Apologies if this is a very basic question, but I came across a somewhat confusing notation and am not familiar with it. I am reading an article that contains the following notation in some of its equations:

$\sum_n a_n Q(x)^n $

where $Q(x)$ are the elements of a matrix.

My question: What does $Q(x)^n$ here mean? If we know the numerical value of $Q(x)$, then does $Q(x)^n$ simply mean "the value of $Q(x)$ raised to the power $n$"? [If it were indeed the $n$-th power, I personally would have expected it to be written as $Q^n(x)$.] Or could there be some other meaning to this?

I do note, there are similar questions answered on StackExchange, such as Conventions for function notation and Notation of a function raised to a power , but they do not refer to matrix elements; hence this post.

  • $\begingroup$ What do you mean when you say that "$Q(x)$ are the elements of a matrix"? Perhaps you could give some more context. $\endgroup$ – Ben W Aug 23 at 17:08
  • $\begingroup$ If it was raised to the $n$-th power, I would expect it to be written exactly as $Q(x)^n$. If you write $Q^n(x)$, this in most contexts means that $n$-th power of $Q$ was taken first, and only then you applied that to $x$. (Which, again, in most contexts, means $Q(Q(\ldots Q(x)\ldots))$.) Sadly, for trigonometric functions, this convention is not followed, so $\sin^2x$ means $(\sin x)^2$ rather than $\sin(\sin x)$ - however this is really an exception rather than a rule. $\endgroup$ – Stinking Bishop Aug 23 at 17:15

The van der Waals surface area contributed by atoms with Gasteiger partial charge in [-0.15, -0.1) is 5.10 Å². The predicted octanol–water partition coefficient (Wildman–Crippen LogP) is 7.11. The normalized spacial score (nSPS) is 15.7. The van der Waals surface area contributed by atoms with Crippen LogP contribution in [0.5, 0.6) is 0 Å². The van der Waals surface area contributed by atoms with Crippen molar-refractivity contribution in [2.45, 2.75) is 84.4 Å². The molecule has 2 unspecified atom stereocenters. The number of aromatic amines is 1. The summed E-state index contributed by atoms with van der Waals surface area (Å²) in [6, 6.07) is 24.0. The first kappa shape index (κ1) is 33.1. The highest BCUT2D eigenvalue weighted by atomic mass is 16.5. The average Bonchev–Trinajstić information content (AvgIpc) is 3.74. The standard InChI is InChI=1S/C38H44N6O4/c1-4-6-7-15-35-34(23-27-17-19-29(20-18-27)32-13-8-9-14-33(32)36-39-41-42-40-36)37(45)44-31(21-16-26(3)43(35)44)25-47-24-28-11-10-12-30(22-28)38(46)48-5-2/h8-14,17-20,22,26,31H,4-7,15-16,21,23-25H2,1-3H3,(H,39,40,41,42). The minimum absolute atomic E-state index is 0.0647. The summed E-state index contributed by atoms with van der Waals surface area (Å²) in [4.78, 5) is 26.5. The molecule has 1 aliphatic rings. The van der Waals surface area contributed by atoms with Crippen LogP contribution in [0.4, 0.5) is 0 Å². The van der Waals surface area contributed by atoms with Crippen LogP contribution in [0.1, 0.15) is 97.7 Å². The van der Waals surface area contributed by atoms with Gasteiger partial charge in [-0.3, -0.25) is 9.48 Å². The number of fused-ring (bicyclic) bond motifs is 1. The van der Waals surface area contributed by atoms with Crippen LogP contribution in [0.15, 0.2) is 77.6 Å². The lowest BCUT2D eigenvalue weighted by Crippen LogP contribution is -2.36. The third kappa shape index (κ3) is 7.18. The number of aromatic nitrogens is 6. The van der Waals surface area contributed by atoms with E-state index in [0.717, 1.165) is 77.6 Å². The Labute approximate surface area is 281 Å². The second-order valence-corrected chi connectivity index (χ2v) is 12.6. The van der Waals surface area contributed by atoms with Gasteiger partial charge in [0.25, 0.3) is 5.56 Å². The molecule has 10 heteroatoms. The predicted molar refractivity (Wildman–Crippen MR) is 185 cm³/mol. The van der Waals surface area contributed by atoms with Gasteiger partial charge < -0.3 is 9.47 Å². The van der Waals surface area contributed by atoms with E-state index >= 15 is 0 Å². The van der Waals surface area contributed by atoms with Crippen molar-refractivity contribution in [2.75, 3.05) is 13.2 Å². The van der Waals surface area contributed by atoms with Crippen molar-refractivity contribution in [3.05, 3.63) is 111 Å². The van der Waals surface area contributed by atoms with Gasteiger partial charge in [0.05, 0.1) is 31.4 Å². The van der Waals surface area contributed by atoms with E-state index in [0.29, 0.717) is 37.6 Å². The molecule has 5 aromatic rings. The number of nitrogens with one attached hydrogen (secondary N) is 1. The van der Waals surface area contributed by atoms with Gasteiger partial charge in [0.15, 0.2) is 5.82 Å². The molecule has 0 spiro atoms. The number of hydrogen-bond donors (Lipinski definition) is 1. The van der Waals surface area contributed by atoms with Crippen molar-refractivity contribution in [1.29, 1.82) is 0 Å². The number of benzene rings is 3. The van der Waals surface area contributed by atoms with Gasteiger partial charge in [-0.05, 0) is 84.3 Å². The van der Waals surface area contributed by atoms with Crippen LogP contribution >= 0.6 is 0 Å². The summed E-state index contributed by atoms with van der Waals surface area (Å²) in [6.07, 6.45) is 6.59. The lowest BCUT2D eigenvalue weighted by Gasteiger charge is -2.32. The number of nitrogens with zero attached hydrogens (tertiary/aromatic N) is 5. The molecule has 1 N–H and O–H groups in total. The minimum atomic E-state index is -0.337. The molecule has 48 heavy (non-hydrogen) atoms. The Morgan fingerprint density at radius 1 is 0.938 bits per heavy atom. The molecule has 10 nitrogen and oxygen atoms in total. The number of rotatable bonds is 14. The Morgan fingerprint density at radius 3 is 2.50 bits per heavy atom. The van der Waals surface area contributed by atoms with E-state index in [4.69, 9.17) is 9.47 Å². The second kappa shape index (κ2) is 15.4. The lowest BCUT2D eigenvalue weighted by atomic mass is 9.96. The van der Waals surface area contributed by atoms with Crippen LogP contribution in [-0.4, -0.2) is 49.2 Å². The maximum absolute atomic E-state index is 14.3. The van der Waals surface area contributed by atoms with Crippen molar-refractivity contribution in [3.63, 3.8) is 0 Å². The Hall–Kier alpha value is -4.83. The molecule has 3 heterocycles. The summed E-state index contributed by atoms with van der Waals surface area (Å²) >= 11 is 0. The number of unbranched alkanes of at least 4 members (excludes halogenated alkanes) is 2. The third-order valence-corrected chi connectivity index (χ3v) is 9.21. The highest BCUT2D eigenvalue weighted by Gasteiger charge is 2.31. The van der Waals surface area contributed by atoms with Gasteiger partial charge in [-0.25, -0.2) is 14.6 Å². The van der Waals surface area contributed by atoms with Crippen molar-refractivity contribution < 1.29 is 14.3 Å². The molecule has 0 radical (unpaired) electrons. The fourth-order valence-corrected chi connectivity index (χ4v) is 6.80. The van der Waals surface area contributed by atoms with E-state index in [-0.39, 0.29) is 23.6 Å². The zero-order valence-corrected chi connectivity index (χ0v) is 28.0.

• $\begingroup$ Right, @BenW . Are we looking at a matrix $Q(x)$ that’s different for each given $x$, or something else altogether? $\endgroup$ – Lubin Aug 23 at 17:16
  • $\begingroup$ @BenW Very good question. The article that mentions this notation is written in a highly abstract fashion and sadly does not clarify this. But from what I understand, $Q(x)$ refers to a series of values $Q(1)$, $Q(2)$, $Q(3)$..... $\endgroup$ – RockTheBoat Aug 23 at 17:29
  • $\begingroup$ @StinkingBishop You have a point! Thanks. The "wrong" convention in trigonometric functions is probably what led me to the confusion. $\endgroup$ – RockTheBoat Aug 23 at 17:32

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